You need to realise that generally the rod bearing hasn't failed because it's bad itself. Usually there are lots of other parts all battling to stay together and as soon as the weakest part finally lets go the engine stops. Fixing the part that actually failed is not the way to repair the engine since that simply moves the stress that caused the initial failure onto the next weakest link and you actually have a weaker engine than before you "repaired" it.
You will need to go right through it and replace anything that's worn due to the lack of lubrication that caused the failure. Depending on how long it's been bad that could be as simple as new bearings to a new crank or even to requiring a new head if the cam journals are chewed out.
Until you actually get inside it there's no way of knowing what it might cost.
Personally, I tend to figure on spending a grand anytime I have to open an engine up but it's just a wild figure plucked from the air - if I don't want to spend a grand just yet it's probably best not to open up the engine yet. Most times a couple of hundred should cover whatever is broken but you need to be aware that it can climb rapidly once you're in there :)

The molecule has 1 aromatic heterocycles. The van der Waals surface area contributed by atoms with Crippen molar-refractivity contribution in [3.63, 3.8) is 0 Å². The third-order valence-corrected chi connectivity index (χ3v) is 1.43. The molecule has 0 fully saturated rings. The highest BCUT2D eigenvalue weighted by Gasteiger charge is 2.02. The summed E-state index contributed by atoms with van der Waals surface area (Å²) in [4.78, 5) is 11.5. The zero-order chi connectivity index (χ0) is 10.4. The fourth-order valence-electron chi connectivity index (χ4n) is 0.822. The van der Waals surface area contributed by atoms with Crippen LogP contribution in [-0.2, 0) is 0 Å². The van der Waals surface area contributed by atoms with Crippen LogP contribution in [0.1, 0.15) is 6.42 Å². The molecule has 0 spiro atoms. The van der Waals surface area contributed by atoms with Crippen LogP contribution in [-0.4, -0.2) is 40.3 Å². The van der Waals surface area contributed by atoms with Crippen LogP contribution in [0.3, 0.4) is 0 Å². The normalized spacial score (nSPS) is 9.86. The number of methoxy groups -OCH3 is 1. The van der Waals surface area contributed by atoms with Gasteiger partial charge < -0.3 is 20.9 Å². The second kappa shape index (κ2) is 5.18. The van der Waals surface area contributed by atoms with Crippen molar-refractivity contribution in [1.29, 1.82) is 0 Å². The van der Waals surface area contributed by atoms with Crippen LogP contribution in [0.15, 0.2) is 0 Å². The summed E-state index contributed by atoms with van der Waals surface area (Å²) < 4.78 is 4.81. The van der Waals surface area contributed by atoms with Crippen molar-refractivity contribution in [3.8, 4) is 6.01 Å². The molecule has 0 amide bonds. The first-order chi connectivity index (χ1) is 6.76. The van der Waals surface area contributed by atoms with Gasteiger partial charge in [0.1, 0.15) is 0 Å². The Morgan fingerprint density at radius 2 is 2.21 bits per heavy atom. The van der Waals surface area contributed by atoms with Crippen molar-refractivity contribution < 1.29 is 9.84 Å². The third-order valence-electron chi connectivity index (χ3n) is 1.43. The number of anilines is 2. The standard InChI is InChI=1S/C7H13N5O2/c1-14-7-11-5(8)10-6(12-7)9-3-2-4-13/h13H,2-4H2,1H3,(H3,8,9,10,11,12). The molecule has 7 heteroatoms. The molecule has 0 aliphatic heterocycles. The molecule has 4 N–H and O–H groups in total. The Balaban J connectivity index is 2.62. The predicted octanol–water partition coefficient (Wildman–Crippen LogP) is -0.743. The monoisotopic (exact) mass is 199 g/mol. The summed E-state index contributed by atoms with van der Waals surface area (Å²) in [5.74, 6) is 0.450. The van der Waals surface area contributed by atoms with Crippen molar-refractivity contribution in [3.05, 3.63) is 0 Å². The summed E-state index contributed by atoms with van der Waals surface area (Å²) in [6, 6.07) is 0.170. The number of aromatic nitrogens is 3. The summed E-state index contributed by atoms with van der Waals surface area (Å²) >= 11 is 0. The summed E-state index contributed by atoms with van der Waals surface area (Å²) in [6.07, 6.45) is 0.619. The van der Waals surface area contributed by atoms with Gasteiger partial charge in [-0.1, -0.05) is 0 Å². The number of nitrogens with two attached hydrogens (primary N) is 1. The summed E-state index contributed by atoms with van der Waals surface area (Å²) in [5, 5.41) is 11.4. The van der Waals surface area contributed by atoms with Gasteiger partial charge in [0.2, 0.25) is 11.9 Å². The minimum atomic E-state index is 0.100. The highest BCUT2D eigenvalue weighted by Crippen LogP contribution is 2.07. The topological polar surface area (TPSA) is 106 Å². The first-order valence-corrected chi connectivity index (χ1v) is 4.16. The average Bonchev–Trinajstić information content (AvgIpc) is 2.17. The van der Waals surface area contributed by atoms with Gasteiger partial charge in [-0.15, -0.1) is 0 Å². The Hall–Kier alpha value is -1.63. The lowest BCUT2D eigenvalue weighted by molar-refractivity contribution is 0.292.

hmm thanks, ill keep that in mind
 

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A 954 motor will lineup with the motor mounts on a 929? I thought they were slighly different?
Nope, exactly the same dimensions.
 

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complete build is the way to go if the motor has once lost it.
i thought you got the motor already from those local junk yards?
 

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do you plan on doing the bench work yourself? just dong a straight up engine swap is really straight forward if you have a hoist or a come-a-long that you can mount to some rafters in your garage. even if you have never done any thing like this, you and two friends should be able to pull off an engine swap in one afternoon.

Getting into some benchwork is another story. i wouldn't even attempt it.
 

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Discussion Starter #14